With the growing competition between today’s “super conferences,” commissioners, university presidents, and board members are constantly searching for the next frontier that can give their conference an edge.
The last five years has seen the Big Ten evolve immensely. Universities (Nebraska, Maryland and Rutgers) have been added via realignment, new logos were put in place, and a conference championship game was finally formed in football.
Most groundbreaking however, was the introduction of a hockey conference.
Previously having five teams in different collegiate hockey conferences, (all seeing success at one point or another) the Big Ten was forced to watch their usual affiliate schools participate in the now defunct Central Collegiate Hockey Association and still running Western Collegiate Hockey Association.
Despite seeing Minnesota, Michigan and Ohio State make Frozen Four appearances and win National Championships, the Big Ten still needed one more team to form their own conference, per NCAA regulations.
It wasn’t until the summer of 2010 that Penn State announced they would be playing DI varsity hockey after continued success at the club level. With Penn State on board, the Big Ten had themselves a hockey conference.
Expansion of the Big Ten Hockey Conference is imminent, and a couple universities stand out as likely candidates.
Since its founding in 1956, the University of Illinois club hockey program has seen its share of peaks and valleys. But starting in the mid-2000s, they’ve been arguably the most consistently successful team in Division I ACHA hockey – boasting two National Championships and an undefeated 38-0 record in 2007-2008.
While past success at the club level and a preexisting hockey culture at U of I is undoubtedly an essential element to make the jump from club to varsity, there are other factors that must be met.
I was reminded of one of the greatest challenges for any school striving to take a team to the next level by Big Ten Network Hockey Editor Michelle McMahon.
“Title 9 plays a significant role with any school hoping to form a Division I team. If their men’s club team were to jump to the varsity level, they would also need to form a women’s varsity team to maintain equal balance amongst men’s and women’s athletics at the university.”
In addition to Title 9 parameters, funding is an immense obstacle for a sport like hockey.
Penn State wouldn’t have been able to accomplish this feat without contributions made by billionaire alumnus Terrence Pegula, including a new arena and state of the art facilities capable of attracting elite college hockey prospects.
Most recently, Arizona State was announced as the next university to be participating in DI varsity hockey, bringing the total to 60. 2015 will be the Sun Devils’ inaugural season and a test run, playing a foreseeable “hybrid schedule” with both DI and ACHA opponents.
Arizona State’s ascent couldn’t have been possible without donations of approximately $32 million from alumni.
Considering their status as a high-enrollment school with a surely sizable endowment and numerous successful sports teams – the Big Ten would be wise to court first-year Arizona State AD Ray Anderson in their pursuit of future conference expansion. The Big Ten lacrosse conference did something similar when it was formed in 2013 and successfully pursued the well-known Johns Hopkins program.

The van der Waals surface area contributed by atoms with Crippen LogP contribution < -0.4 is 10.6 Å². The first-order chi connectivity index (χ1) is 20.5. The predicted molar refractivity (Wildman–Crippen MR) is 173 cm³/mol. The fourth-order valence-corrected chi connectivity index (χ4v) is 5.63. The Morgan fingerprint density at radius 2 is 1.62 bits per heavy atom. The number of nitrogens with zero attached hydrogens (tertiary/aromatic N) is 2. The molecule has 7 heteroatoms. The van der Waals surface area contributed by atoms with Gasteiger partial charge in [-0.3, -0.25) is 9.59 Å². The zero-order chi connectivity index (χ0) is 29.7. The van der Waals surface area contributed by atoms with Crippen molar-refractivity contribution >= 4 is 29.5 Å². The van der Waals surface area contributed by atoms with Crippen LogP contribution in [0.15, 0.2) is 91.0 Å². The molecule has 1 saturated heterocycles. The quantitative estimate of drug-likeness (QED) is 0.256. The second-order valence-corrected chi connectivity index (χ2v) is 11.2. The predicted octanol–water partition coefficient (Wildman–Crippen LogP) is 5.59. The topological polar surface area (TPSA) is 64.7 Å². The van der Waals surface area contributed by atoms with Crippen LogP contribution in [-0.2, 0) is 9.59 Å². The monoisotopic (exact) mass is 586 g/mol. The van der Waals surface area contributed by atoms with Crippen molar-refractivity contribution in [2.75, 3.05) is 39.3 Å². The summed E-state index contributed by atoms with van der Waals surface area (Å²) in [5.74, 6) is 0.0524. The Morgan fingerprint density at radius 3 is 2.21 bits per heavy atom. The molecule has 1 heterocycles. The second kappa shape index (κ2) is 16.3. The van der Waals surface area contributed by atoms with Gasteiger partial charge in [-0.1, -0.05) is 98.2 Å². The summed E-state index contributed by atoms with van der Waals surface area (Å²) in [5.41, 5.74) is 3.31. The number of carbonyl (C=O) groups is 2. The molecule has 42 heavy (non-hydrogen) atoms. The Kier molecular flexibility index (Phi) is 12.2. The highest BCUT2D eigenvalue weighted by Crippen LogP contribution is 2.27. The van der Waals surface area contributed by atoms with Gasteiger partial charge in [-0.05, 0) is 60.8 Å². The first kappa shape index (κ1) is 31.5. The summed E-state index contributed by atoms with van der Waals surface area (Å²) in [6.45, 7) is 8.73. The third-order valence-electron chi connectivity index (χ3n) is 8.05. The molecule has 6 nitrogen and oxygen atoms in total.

According to McMahon, there’s benefits and drawbacks to the Big Ten adding ASU.
“This scenario would widen the recruiting range for Big Ten hockey teams immensely (having a team representing the Southwest states). However, with projections that ASU will struggle initially, it may lower the competitiveness of the conference.”
Although $32 million sounds like enough to build five hockey arenas, ASU decided their first few seasons would be played either in Tempe at the Wells Fargo Arena or in Phoenix at the U.S. Airways Center.
McMahon mentioned that while the Illini have seen the most success of traditional Big Ten teams playing at the club level, the University of Nebraska “has all the logistics in place to form a DI varsity hockey team. They have an arena, an established fan base, and the funds. However, they have yet to show any interest in making the jump.”
In Lincoln, the 2015 Cornhusker hockey team will be the first to play in the John Breslow Ice Hockey Center. With donations made by various parties, the arena construction costs were approximately $11 million.
Currently, the Illinois hockey team resides in the historic University of Illinois Ice Arena, built in 1931 by the same firm behind Soldier Field and other architectural staples throughout the state. But, with a 2,000-spectator capacity, an unconventional seating arrangement with bleachers elevated almost directly above both benches, and a non-regulation sized sheet of ice – “The Big Pond” isn’t exactly a formidable home for a DI varsity team.
If the necessary steps were taken and conditions allowed, I have no doubt that Illinois hockey would become successful at the DI varsity level.
But before that can happen, someone may have to open their checkbook.
(Featured Image courtesy of U of I Hockey’s Facebook)